The design of a fluorescein-based ligand for detecting a particular metal ion will be possible by one of skill in the art, wherein issues such as selectivity, quantum yield, ease of synthesis and the like will be important criteria. By way of example, it has been observed that the fluorescence of ligands complexed to redox active transition metal ions is often quenched, and such quenching is usually attributed to EET with some contribution from the heavy atom effect and PET. Accordingly, to prepare fluorescein-based ligands that will serve as sensors for transition metal ions with unpaired d electrons, it will be necessary to take this effect into account.

5.5. Fluorescence Assays

5.5.1 Instrumentation

Fluorescence of a ligand provided by the present invention may be detected by essentially any suitable fluorescence detection device. Such devices are typically comprised of a light source for excitation of the fluorophore and a sensor for detecting emitted light. In addition, fluorescence detection devices typically contain a means for controlling the wavelength of the excitation light and a means for controlling the wavelength of light detected by the sensor. Such means for controlling wavelengths are referred to generically as filters and can include diffraction gratings, dichroic mirrors, or filters. Examples of suitable devices include fluorimeters, spectrofluorimeters and fluorescence microscopes. Many such devices are commercially available from companies such as Hitachi, Nikon or Molecular Dynamics. In certain embodiments, the device is coupled to a signal amplifier and a computer for data processing.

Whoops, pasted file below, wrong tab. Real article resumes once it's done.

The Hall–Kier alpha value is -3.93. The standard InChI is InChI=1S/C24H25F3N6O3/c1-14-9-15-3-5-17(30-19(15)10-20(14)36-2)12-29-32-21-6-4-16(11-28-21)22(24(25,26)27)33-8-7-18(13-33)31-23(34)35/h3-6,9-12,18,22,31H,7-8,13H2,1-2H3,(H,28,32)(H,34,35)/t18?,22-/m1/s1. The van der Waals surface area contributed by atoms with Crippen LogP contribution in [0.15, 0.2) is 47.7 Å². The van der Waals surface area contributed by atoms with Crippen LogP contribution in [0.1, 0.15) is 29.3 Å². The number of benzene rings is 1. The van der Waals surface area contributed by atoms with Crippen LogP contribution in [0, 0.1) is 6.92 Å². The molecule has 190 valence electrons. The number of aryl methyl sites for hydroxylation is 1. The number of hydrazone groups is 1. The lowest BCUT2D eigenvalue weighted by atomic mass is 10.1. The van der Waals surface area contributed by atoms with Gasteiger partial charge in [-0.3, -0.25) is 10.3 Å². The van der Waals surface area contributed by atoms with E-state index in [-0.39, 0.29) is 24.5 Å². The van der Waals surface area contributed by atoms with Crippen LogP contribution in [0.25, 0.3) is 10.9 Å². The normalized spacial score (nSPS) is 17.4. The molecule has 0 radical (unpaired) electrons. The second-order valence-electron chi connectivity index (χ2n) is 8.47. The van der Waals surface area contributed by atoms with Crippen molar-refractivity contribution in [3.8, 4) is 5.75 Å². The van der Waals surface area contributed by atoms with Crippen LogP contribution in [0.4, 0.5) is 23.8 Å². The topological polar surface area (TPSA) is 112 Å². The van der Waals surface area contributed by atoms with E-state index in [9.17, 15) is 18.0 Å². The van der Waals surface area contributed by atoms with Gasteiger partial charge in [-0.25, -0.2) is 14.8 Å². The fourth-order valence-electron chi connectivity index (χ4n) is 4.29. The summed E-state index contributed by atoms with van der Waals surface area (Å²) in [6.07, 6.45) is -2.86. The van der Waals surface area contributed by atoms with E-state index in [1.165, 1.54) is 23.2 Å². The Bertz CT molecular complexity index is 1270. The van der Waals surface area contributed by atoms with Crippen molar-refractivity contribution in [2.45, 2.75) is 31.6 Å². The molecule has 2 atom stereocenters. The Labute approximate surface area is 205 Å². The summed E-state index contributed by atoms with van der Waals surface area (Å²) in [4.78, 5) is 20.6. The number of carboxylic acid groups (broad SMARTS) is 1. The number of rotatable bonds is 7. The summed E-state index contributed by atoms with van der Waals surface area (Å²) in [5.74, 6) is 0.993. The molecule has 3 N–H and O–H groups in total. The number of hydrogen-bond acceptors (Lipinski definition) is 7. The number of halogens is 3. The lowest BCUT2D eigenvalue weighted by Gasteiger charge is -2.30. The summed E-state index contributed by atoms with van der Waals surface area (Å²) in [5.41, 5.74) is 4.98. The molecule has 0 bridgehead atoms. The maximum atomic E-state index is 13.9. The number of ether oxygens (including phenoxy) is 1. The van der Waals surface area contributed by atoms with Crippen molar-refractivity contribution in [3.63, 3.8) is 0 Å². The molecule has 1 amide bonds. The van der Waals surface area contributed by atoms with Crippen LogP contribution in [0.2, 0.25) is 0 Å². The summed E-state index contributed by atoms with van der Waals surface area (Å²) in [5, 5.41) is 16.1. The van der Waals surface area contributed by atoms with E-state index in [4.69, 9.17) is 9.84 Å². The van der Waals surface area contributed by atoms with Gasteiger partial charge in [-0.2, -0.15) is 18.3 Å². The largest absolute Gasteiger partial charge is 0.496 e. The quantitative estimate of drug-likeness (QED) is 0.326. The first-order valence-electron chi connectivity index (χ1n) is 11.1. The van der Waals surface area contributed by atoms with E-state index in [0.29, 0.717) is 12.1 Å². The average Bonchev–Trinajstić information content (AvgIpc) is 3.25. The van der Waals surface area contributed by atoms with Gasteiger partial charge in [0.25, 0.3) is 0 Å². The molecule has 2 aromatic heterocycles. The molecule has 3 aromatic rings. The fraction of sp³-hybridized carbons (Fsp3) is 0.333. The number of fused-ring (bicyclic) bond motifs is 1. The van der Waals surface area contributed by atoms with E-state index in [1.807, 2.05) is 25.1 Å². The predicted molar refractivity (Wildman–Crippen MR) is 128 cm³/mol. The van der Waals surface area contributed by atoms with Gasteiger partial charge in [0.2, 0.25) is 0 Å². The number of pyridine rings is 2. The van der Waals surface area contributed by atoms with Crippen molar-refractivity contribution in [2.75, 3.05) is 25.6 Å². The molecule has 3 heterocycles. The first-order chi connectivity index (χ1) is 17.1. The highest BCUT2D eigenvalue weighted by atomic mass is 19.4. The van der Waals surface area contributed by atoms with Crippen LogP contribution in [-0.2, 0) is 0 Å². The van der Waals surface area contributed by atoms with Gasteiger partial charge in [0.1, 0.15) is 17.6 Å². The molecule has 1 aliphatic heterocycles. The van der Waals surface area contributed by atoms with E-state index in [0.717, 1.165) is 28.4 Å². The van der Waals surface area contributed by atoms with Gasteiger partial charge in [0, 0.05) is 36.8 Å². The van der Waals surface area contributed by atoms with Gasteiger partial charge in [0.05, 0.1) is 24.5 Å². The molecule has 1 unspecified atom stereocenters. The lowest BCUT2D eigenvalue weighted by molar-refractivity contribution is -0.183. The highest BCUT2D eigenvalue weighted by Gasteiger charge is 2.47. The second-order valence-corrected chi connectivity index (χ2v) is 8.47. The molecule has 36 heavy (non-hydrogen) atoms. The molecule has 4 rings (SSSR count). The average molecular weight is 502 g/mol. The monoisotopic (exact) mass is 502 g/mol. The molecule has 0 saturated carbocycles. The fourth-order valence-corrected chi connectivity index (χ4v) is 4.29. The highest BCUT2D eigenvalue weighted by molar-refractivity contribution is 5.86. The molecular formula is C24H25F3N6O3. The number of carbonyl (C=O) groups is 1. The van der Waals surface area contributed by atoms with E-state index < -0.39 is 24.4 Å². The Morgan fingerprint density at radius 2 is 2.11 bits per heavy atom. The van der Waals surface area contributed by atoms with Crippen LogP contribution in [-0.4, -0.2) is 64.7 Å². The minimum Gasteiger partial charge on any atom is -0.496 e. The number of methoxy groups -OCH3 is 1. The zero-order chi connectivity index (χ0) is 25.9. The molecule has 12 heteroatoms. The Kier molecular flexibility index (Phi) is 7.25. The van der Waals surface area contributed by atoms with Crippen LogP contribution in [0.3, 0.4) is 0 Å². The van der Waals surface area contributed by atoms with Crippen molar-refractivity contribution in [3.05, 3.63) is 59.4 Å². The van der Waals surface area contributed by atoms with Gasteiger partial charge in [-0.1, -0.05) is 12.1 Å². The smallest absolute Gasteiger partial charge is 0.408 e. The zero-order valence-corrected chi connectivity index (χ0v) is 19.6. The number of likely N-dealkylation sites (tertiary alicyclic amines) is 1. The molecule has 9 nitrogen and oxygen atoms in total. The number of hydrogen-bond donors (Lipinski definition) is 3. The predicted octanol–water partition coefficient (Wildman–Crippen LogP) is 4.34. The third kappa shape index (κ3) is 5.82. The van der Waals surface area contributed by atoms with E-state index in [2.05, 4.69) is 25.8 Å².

5.5.2 General Aspects

In general, assays using fluorescein-based ligands provided by the present invention involve contacting a sample with such a ligand and measuring fluorescence. The presence of a metal ion that interacts with the ligand may alter fluorescence of the ligand in many different ways. Essentially any change in fluorescence caused by the metal may be used to determine the presence of the metal and, optionally the concentration of the metal, in the sample.